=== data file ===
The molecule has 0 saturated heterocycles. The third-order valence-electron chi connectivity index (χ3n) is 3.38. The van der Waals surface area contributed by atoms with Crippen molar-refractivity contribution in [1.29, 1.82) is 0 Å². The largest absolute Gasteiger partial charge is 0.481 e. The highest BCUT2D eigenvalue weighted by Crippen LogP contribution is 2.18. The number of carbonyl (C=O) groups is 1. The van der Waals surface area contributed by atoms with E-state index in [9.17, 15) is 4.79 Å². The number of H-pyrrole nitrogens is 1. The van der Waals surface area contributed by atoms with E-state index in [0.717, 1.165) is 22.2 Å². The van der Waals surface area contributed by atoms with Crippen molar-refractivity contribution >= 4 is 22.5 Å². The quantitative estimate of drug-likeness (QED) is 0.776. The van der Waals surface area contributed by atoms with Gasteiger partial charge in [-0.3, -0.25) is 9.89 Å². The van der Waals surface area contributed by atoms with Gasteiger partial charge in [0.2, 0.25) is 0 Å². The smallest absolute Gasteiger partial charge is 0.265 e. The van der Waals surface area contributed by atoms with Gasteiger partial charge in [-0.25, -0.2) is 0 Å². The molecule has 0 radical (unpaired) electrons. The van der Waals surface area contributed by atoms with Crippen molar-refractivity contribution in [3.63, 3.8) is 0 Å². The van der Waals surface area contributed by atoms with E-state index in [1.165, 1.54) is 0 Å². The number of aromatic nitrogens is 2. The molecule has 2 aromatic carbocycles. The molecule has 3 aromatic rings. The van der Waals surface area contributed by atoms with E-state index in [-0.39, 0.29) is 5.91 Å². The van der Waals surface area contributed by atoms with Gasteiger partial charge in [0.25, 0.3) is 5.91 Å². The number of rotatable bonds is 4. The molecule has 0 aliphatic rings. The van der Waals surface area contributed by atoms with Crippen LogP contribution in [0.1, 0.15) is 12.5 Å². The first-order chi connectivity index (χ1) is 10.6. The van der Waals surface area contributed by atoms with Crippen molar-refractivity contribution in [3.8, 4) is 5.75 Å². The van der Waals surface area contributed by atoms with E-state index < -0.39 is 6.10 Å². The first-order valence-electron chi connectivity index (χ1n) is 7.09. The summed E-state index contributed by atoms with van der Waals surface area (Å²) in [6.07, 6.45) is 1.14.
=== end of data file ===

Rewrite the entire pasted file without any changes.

The molecule has 0 saturated heterocycles. The third-order valence-electron chi connectivity index (χ3n) is 3.38. The van der Waals surface area contributed by atoms with Crippen molar-refractivity contribution in [1.29, 1.82) is 0 Å². The largest absolute Gasteiger partial charge is 0.481 e. The highest BCUT2D eigenvalue weighted by Crippen LogP contribution is 2.18. The number of carbonyl (C=O) groups is 1. The van der Waals surface area contributed by atoms with E-state index in [9.17, 15) is 4.79 Å². The number of H-pyrrole nitrogens is 1. The van der Waals surface area contributed by atoms with E-state index in [0.717, 1.165) is 22.2 Å². The van der Waals surface area contributed by atoms with Crippen molar-refractivity contribution >= 4 is 22.5 Å². The quantitative estimate of drug-likeness (QED) is 0.776. The van der Waals surface area contributed by atoms with Gasteiger partial charge in [-0.3, -0.25) is 9.89 Å². The van der Waals surface area contributed by atoms with Gasteiger partial charge in [0.2, 0.25) is 0 Å². The smallest absolute Gasteiger partial charge is 0.265 e. The van der Waals surface area contributed by atoms with Gasteiger partial charge in [-0.25, -0.2) is 0 Å². The molecule has 0 radical (unpaired) electrons. The van der Waals surface area contributed by atoms with Crippen molar-refractivity contribution in [3.63, 3.8) is 0 Å². The van der Waals surface area contributed by atoms with E-state index in [1.165, 1.54) is 0 Å². The number of aromatic nitrogens is 2. The molecule has 2 aromatic carbocycles. The molecule has 3 aromatic rings. The van der Waals surface area contributed by atoms with E-state index in [-0.39, 0.29) is 5.91 Å². The van der Waals surface area contributed by atoms with Gasteiger partial charge in [0.25, 0.3) is 5.91 Å². The number of rotatable bonds is 4. The molecule has 0 aliphatic rings. The van der Waals surface area contributed by atoms with Crippen LogP contribution in [0.1, 0.15) is 12.5 Å². The first-order chi connectivity index (χ1) is 10.6. The van der Waals surface area contributed by atoms with Crippen molar-refractivity contribution in [3.8, 4) is 5.75 Å². The van der Waals surface area contributed by atoms with E-state index < -0.39 is 6.10 Å². The first-order valence-electron chi connectivity index (χ1n) is 7.09. The summed E-state index contributed by atoms with van der Waals surface area (Å²) in [6.07, 6.45) is 1.14.